How do we teach social skills? 

I learnt this in a very unexpected manner. A while ago, I attended training by Professor Peter Vermeulen, who talked about the importance of context. Well, Dr Vermeulen was talking specifically for individuals on the autistic spectrum and how they might miss the context and hence their actions might seem a little inappropriate. But that action in another context might be appropriate, so understanding the context is crucial. For example, wedding parties and funerals are both occasions where all family and friends get together. But things that you might do at a wedding party might not be appropriate at a funeral. Both are social gatherings, but the context is different. Similarly, the way you might greet your friend at a pub isn’t the way you’d greet your colleague at work.  

Dr Vermuelen talked about the importance of teaching a child to tap into their own feelings and to try to understand how the other person might be feeling. Now, this applies to all human beings. Dr Vermuelen gave strategies to make “emotions and social communication” easier for individuals on the autistic spectrum. Still, the underpinning principle was that the key to good relationships is understanding the feelings of others, tapping into your emotions, and then deciding what course of action would be appropriate. That’s the secret of good social skills. 

So, the question is, how do we teach our children these social skills? How do we teach our children to tap into their emotions and understand the feelings of others? Why is it not enough to teach children, “what’s the magic word?” or “what do you say?”  

When we teach our children to say “sorry, thank you or please” without really feeling it, they use these words without meaning them. And what’s worse is they don’t learn to tap into their emotions. So how do we teach our children to tap into their emotions?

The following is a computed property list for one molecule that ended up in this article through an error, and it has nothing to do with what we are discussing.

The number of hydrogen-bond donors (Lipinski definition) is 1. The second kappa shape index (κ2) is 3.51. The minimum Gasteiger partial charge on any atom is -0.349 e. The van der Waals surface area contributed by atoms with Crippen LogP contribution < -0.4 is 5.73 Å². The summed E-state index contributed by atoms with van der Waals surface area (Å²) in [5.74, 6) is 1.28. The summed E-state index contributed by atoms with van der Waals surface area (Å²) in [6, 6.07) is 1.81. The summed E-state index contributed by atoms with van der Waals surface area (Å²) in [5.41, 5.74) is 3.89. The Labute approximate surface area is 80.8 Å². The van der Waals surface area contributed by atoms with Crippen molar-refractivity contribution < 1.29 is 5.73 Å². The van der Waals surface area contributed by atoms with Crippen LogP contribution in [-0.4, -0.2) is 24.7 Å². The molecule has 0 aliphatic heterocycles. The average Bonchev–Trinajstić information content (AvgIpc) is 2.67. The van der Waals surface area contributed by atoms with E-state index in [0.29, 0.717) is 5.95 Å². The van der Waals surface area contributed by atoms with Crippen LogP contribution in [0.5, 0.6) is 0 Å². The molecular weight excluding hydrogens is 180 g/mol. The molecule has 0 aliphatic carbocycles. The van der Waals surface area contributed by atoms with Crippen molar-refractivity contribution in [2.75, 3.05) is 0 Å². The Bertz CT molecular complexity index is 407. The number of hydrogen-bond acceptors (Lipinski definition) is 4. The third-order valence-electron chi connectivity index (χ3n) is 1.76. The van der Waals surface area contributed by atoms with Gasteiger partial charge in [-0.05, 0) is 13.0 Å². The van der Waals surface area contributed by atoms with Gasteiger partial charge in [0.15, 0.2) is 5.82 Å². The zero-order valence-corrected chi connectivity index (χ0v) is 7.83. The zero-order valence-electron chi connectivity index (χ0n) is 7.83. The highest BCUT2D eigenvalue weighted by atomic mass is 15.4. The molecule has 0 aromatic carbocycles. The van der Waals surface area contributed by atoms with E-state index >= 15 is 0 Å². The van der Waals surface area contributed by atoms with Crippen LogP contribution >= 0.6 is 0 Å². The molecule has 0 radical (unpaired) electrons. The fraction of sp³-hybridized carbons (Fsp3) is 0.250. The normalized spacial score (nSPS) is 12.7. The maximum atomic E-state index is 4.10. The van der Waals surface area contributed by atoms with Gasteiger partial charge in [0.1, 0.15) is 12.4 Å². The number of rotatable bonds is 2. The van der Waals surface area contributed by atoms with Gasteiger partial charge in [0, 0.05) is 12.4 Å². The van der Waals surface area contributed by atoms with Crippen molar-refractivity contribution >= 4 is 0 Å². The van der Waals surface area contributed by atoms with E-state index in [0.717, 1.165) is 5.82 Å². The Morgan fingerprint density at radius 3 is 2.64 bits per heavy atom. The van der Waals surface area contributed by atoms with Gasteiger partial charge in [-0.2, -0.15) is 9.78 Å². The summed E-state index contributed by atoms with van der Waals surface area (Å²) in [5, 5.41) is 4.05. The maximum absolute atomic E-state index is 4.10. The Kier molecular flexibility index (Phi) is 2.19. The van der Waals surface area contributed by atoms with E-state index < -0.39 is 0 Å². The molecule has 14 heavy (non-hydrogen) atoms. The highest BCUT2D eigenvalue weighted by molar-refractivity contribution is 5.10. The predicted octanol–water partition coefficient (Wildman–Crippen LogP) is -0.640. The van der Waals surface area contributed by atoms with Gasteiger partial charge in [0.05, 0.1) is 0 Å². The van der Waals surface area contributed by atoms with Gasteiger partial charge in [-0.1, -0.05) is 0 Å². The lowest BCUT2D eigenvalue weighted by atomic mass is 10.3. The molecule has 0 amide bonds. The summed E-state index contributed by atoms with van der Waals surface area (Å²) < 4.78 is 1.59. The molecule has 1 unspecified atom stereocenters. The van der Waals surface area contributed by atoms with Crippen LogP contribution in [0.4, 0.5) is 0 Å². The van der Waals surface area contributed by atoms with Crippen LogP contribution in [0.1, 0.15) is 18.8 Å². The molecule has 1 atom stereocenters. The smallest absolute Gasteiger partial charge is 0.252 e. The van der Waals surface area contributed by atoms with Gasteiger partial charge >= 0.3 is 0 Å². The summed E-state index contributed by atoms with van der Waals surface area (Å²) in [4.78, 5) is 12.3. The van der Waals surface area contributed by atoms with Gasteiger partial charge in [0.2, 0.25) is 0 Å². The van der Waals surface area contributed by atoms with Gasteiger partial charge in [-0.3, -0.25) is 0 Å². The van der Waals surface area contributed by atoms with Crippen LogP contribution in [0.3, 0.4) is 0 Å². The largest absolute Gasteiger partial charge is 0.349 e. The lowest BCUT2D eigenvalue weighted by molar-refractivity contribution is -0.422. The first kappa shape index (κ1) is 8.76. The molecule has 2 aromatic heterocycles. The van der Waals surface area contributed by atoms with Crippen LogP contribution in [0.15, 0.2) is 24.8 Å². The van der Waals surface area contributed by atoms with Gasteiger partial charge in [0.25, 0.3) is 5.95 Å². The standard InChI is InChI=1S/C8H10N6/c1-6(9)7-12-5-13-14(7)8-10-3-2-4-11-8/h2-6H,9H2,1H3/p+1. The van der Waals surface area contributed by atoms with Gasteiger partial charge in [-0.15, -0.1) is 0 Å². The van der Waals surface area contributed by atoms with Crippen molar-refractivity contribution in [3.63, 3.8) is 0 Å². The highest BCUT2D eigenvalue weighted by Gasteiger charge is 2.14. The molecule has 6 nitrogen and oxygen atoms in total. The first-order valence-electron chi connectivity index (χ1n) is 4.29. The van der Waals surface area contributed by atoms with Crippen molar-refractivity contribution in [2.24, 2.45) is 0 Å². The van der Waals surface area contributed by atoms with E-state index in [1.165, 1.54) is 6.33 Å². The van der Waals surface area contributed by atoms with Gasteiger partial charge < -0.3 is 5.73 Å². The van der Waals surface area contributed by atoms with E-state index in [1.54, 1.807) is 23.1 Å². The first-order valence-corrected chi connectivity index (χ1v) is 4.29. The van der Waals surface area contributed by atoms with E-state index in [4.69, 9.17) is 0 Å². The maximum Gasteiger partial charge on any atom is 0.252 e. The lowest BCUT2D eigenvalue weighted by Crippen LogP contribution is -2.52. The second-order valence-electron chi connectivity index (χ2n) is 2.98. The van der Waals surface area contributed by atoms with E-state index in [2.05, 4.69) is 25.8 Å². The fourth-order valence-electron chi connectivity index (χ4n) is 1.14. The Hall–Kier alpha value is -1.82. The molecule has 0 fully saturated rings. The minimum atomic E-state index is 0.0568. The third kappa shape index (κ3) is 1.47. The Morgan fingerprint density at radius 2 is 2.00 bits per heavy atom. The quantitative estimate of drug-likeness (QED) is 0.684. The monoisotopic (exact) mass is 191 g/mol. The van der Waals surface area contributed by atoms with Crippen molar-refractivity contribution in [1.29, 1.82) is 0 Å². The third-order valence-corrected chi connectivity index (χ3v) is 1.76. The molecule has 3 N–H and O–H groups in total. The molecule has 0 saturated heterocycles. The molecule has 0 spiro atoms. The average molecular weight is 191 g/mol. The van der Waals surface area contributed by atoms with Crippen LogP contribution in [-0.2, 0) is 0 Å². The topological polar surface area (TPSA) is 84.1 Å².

Saying thank you 

I used to ask my daughter some simple questions to make her think of her emotions. When someone did something nice for her, I would ask her, “How do you feel?” When her grandparents sent her a present from India, she would be excited. I would say to her, even as a two- or three-year-old child, “Oh, you seem to like that toy. Is it fun?” She would jump out of excitement and say, “Yeah, Mummy, you try it. It’s so much fun.” Then I would say to her, “Oh, it’s a good thing Nanny sent it for you all the way from India. We don’t have it here in London, do we? I’ve never seen anything like this in our shops. It’s terrific!” When she’d agree with me, I’d suggest to her, “Do you want to call Nanny (Grandma) and tell her that you like the gift?” She would do that. It wasn’t usually a formal “thank you”; it was more like, “Nanny come on Skype now. I want to show you how it works. I already learnt to use it.”  

Gradually I taught her the social etiquette of saying “thank you.” I also talked to her about the trouble her nanny had to go through to send her that present. That made her value not just the gift but the sentiment. So, she understands a thank you isn’t just when you receive something but when someone does something for you that makes you feel good. That gesture calls for you to express that gratitude to the other person. And there will be times when she might not feel satisfied with the gift, especially if she doesn’t like the present. But again, she can think of the trouble they went through to try and do something nice for her. So perhaps that needs an acknowledgement.